This is the thin line running through the Hebrew Bible – the story of faith. And this is the line of which we are inheritors – we who continue to live by faith today. Numerous as grains of sand on the seashore.
26th April. As we listened to the reading from John 10, I misheard what was being said. I thought it was “the hard man” – not “the hired man” who sees the wolf coming and leaves the sheep. Why would a “hard man” run away? Surely he would be tough enough to send the wolf packing! Yet he is hard in a different sense.
Jesus is often seen as the “soft man” – meek and mild. Yet he was the one who went all the way for the sheep – laying down his life to die for us; rising from the dead and returning to find us – yet again.
This is how Fred Bruner translates the passage in his commentary on John’s gospel: “The hired hand who is not the shepherd and to whom the sheep do not belong, sees the wolf coming, leaves the sheep in the lurch, and runs for hislife.” But love does not leave others in the lurch. We love because God first loved us; he showed us what love is all about.
Sunday 19th April
God’s love is a great love, it is unconditional, it is incomparable, it is an unending love. He loves you passionately, he loves you more than you can imagine, he loves you more than you can understand and he loves you more than anyone can love you in this entire world and more than you can love yourself; it is a love not based on your performance, your talent, your success but on who God is – and God IS love…
According to 1 John 3:1-3 God has lavished his love on us by becoming our Father. There were so many great old testament saints who walked so closely with God but none of them get to call God ‘our Father’ and it’s a New Testament blessing that we begin to call God ‘our Father’ or even Daddy… God can be the best perfect Father/Dad that you have ever longed for. Would you run to his wide open arms crying out Daddy?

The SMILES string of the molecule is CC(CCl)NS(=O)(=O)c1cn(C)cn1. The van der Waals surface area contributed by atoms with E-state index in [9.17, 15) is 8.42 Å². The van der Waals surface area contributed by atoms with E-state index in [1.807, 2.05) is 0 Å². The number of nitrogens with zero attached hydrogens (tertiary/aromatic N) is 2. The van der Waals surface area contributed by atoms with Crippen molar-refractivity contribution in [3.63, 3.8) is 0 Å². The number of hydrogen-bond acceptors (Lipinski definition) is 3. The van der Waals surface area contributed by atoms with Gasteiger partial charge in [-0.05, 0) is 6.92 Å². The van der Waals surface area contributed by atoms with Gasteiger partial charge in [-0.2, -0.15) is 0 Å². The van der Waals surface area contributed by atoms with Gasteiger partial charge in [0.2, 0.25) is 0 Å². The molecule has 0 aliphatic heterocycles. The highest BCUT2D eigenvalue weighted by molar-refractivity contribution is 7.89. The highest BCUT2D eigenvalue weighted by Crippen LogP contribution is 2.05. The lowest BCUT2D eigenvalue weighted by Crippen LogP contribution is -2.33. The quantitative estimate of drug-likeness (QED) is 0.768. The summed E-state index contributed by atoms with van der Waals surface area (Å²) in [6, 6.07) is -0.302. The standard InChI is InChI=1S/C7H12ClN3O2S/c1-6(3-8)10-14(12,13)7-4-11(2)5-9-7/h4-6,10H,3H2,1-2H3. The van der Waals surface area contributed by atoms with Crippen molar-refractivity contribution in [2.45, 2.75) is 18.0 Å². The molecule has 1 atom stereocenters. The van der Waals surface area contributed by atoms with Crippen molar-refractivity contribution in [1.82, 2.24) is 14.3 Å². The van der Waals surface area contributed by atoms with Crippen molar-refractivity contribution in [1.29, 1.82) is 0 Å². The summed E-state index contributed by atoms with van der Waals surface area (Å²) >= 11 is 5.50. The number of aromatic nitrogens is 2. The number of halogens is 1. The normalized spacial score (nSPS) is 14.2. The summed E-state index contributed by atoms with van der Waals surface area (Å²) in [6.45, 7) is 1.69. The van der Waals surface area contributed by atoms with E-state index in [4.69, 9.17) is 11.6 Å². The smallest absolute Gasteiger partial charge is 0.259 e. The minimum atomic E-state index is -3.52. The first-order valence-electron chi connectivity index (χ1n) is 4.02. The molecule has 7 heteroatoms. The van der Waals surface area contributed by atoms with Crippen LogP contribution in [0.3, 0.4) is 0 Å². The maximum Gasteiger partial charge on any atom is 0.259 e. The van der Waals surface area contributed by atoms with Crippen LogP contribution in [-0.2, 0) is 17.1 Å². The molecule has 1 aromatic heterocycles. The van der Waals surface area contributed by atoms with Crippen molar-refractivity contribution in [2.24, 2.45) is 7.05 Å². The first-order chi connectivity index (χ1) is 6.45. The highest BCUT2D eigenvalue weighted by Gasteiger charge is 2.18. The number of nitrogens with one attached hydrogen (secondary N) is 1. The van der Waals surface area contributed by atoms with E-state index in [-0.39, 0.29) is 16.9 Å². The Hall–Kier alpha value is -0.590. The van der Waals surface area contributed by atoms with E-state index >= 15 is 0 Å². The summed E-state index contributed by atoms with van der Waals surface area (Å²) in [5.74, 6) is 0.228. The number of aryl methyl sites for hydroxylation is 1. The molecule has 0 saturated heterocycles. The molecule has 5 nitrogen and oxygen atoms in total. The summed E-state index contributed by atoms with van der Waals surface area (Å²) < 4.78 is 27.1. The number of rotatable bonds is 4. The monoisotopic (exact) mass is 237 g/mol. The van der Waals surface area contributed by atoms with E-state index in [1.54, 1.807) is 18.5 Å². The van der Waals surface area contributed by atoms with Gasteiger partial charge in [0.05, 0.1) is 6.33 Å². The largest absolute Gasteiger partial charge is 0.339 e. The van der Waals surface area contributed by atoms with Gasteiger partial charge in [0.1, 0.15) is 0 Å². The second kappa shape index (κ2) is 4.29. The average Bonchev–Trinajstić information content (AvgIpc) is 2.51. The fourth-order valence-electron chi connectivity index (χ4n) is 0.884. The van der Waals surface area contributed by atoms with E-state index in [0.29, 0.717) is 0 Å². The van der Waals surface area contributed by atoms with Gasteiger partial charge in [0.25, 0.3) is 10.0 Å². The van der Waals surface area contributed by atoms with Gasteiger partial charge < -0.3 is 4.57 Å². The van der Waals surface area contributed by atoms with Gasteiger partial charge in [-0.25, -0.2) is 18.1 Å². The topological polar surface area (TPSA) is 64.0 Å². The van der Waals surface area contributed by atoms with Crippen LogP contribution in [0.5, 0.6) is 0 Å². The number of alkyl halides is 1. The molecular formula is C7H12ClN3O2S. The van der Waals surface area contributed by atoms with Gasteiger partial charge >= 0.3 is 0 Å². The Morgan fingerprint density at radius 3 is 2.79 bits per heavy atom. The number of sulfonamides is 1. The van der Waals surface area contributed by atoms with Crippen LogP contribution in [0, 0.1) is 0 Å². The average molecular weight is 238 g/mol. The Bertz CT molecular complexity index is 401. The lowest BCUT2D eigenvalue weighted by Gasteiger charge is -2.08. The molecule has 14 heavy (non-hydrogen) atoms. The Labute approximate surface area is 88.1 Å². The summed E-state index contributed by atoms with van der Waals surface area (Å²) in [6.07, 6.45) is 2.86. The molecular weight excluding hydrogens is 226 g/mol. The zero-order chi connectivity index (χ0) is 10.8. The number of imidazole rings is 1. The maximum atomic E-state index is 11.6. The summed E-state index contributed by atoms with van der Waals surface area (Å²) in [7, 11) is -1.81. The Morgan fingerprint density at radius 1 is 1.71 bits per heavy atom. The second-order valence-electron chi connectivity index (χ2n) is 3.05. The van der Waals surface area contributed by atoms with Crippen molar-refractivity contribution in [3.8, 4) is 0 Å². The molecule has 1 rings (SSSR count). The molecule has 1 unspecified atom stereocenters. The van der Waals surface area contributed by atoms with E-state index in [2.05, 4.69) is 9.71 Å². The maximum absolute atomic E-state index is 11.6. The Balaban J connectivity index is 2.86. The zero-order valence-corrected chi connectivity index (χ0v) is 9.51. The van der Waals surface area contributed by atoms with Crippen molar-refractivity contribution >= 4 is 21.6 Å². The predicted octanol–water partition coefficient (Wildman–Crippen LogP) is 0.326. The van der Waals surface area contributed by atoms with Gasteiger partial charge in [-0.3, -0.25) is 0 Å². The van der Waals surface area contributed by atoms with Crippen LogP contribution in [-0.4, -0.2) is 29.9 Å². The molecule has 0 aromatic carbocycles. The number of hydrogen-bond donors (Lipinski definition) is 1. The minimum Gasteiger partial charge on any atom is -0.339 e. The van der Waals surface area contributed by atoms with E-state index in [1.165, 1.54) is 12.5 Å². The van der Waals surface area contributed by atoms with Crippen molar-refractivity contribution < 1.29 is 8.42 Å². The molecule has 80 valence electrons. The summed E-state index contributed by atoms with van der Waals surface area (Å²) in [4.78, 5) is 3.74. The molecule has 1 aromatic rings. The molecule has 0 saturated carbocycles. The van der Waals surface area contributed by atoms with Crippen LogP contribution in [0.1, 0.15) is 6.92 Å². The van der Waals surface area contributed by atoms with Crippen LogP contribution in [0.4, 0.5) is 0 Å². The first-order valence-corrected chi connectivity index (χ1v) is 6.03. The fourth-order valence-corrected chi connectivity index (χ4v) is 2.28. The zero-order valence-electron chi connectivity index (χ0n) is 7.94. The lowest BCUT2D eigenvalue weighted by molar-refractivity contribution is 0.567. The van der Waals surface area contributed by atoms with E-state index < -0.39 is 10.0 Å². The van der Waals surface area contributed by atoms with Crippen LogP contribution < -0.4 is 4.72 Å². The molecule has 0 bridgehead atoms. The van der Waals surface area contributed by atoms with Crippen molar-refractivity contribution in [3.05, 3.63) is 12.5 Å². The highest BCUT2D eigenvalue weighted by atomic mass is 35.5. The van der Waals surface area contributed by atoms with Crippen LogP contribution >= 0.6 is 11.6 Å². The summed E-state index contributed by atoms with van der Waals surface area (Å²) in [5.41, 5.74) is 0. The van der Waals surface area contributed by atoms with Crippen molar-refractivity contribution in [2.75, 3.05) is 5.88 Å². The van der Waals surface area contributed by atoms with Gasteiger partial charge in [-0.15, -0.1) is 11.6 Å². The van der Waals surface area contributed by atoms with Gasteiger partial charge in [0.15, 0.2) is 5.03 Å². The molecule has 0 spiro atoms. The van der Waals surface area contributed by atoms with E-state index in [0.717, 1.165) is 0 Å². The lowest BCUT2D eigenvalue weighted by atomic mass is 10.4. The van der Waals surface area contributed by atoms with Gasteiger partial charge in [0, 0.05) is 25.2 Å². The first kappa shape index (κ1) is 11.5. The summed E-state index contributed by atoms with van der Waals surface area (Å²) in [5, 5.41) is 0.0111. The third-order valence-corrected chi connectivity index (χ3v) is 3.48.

Sunday 12th April. If you examine a piece of fine silver or gold you will find on it somewhere some marks placed there by the jeweler or manufacturer. Hallmarks are engraved into every item for two reasons, the first to show that the item is actually what it appears to be – that it is in fact an item made of pure silver or Gold. The second thing a Hallmark does is tell you where the product comes from. A Hallmark is a guarantee of quality and purity.
The gospel reading was about the Apostle Thomas DOUBTING THOMAS as he has come to be known. Thomas had not been with the other disciples when Jesus first appeared to them after the resurrection, and when they told him about it his first reaction was a normal one – he did not believe it. Thomas was looking for a hallmark – and ultimately he found it in the loving personal relationship Jesus offered him, rather than in the wounds in Jesus’ hands and side, which were also there.
Today, people still look for hallmarks before they will believe. But rather than the marks of Christ’s love being shown in his physical body, they are shown in us, in the people of his church, which is everywhere called the Body of Christ. That we the church bear the Hallmark of Christ Jesus.
Quite simply that Hallmark is a life that resembles his, a life of light, and of truth, and of faith. But the most notable part of the hallmark of Christ that we bear when we are truly in him and he in us – is our love for each other. When we have Christ in us, his Hallmark means we are made by him and his purity lives in us.
Don’t let anything hold you back from the Hallmark of Christ.
Sunday April 5th
Christ is risen! It is a healing wonder to contemplate that all the complex layers of your life, which neither you nor anyone else can understand, are familiar territory to the risen Jesus who said to his terrified disciples ‘Peace be with you.’
Not everybody has this peace. It is a gift from God. We receiveit. Or we walk away from it. Or better to say: we receive him. Or walk away from him.
He is our peace. If you have the risen, living Christ as your Savior, and Lord, and Treasure, and Friend, you have the peace that he gives — the peace that he is.